The Confédération générale du travail, formed in 1895 in France, is widely regarded as the grandfather of the syndicalist movement.  Within its ranks socialists alienated by party politics, radical republicans and anarchists joined forces to forge a new movement; revolutionary syndicalism.  In a short space of time syndicalist ideas came to dominate the CGT, at the time the only sizeable union in France.

This dominance was reflected by the Charte d’Amiens, a declaration of syndicalist principles adopted by the confederation in 1906.  It asserted the political independence of the CGT from all parties:

as far as it concerns individuals, the Congress asserts the complete freedom for union member to participate — outside of his corporate grouping — in those forms of struggle that correspond to his philosophical or political concepts, limiting itself to asking him in exchange to not introduce into the union the opinions he professes outside it.

Around this time the CGT was at the centre of the campaign for the eight hour day in France.  This campaign provoked much industrial unrest and triggered the spectacle of a “socialist” parliamentarian (and erstwhile proponent of the general strike!) ordering troops to fire on strikers.  The CGT used tactics pioneered in the  early days by leaders such as Émile Pouget who advocated the use of sabotage to aid strikes and stop scabs.

The true strength of the CGT however lay not in such tactics but in the solid basis it had within working class communities.  This strength flowed from organs known as the Bourse du Travail which brought together unionists in a given town to provide services for the working people which the state did not.  This encouraged workers to socialise together around the union and rendered it a powerful social institution.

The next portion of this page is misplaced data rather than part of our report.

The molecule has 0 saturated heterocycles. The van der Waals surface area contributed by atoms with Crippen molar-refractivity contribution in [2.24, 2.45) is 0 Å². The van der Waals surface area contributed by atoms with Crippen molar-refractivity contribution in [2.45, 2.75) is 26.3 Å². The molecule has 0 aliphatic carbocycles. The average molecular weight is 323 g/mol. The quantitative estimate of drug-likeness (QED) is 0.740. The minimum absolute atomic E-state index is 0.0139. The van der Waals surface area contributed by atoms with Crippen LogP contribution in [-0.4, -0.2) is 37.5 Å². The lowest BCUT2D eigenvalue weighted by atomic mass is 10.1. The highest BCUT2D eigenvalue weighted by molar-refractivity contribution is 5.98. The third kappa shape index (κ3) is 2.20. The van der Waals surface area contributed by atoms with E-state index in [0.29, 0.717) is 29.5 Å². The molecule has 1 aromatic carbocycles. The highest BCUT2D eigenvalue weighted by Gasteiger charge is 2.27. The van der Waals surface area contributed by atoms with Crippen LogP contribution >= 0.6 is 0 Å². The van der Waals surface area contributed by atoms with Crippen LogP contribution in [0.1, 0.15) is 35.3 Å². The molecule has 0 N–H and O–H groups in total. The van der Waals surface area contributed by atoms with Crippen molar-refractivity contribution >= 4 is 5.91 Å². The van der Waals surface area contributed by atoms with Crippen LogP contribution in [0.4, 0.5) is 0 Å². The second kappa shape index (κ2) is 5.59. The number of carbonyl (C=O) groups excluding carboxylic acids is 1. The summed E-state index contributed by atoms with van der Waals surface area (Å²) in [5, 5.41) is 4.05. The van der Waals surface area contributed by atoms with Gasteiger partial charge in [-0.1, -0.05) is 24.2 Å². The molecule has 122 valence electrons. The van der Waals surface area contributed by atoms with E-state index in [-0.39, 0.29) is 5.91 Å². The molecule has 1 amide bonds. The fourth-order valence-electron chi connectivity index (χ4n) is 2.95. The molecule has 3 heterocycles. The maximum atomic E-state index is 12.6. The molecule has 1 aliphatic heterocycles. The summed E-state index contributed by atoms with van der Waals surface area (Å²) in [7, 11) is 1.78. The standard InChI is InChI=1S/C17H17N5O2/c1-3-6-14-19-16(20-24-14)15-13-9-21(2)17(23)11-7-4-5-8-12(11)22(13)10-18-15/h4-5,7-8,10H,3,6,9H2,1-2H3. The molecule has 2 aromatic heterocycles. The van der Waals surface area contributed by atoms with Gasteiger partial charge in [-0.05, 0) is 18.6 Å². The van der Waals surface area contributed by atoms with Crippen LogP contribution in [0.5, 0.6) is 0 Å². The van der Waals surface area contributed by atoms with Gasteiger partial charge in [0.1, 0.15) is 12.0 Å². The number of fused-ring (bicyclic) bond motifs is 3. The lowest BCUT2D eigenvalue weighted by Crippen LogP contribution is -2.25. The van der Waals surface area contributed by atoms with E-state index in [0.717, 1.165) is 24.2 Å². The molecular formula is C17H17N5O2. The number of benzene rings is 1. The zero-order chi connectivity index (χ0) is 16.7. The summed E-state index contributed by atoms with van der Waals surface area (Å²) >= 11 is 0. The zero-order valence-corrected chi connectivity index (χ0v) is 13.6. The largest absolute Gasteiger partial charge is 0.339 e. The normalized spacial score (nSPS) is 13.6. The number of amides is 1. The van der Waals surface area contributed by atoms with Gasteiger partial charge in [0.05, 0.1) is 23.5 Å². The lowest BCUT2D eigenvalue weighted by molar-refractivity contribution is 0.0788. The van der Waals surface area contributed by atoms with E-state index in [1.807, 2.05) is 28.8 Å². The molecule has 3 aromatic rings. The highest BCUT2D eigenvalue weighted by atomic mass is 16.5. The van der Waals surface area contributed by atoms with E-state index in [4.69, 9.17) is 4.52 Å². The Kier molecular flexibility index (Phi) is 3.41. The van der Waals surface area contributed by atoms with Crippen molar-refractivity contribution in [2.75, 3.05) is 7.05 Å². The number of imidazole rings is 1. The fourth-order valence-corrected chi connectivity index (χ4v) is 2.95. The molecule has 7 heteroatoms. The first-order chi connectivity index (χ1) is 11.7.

The syndicalist’s dominance of the CGT ended with the beginning of world war one.  The anarchist Leon Jouhaux and his supporters on the union’s executive lined the union up with the French state in the infamous union sacrée.  Syndicalists throughout the CGT attempted to reverse the betrayal, opposing it on the executive and attempting to call a congress to deal with the matter, however they were outmanoeuvred.

After the war and in the wake of the Russian revolution the syndicalists attempted to regain hegemony within the CGT.  They formed the Comités syndicalistes révolutionnaires and by the end of 1921 had succeeded in winning almost half of the CGT back to revolutionary syndicalism.  It was at this point however that pressure both from those wanting to join the communist Profintern and the anarchists combined to force a split, the revolutionary syndicalists forming the Confédération générale du travail unitaire.

Eventually in 1936 the CGTU and CGT merged, however by this time syndicalist influence had waned, replaced largely by the stalinism of the Parti communiste français.  After further splintering of the trade union movement later in the century, the CGT is still to this day the largest union in France.  On paper it is still committed to the Charte d’Amiens and a refounded Comités syndicalistes révolutionnaires works within its ranks to once again win it to revolutionary syndicalism.

Syndicalism spreads to Britain

In the UK the syndicalist movement was kick started in 1910 by veteran trade unionist and socialist Tom Mann, who had visited France and was impressed by the model of the CGT.  Much like the revolutionaries in France he adopted the approach of working within the existing unions, forming the Industrial Syndicalist Education League to propagandise for syndicalism.

The victorious Liverpool transport strike of 1911

During this time Mann lead the successful 1911 Liverpool transport strike.  After the strike he was imprisoned for having published a leaflet during the course of the strike urging troops not to fire on strikers.  This imprisonment brought him and the fledgling ISEL great attention and the ISEL’s newspaper The Syndicalist reached a circulation of 20,000.

A broader syndicalist movement out with the ISEL also flourished after Mann’s imprisonment. In 1912 the Miner’s next step, a pamphlet arguing that the miners must go beyond nationalisation and argue for workers control of their workplaces appeared in the coalfields of south wales. The Daily Herald, a distant ancestor of todays Sun was also founded in 1912, the paper was hugely sympathetic to the syndicalists and its readers groups up and down the country became hives of syndicalist debate and practice.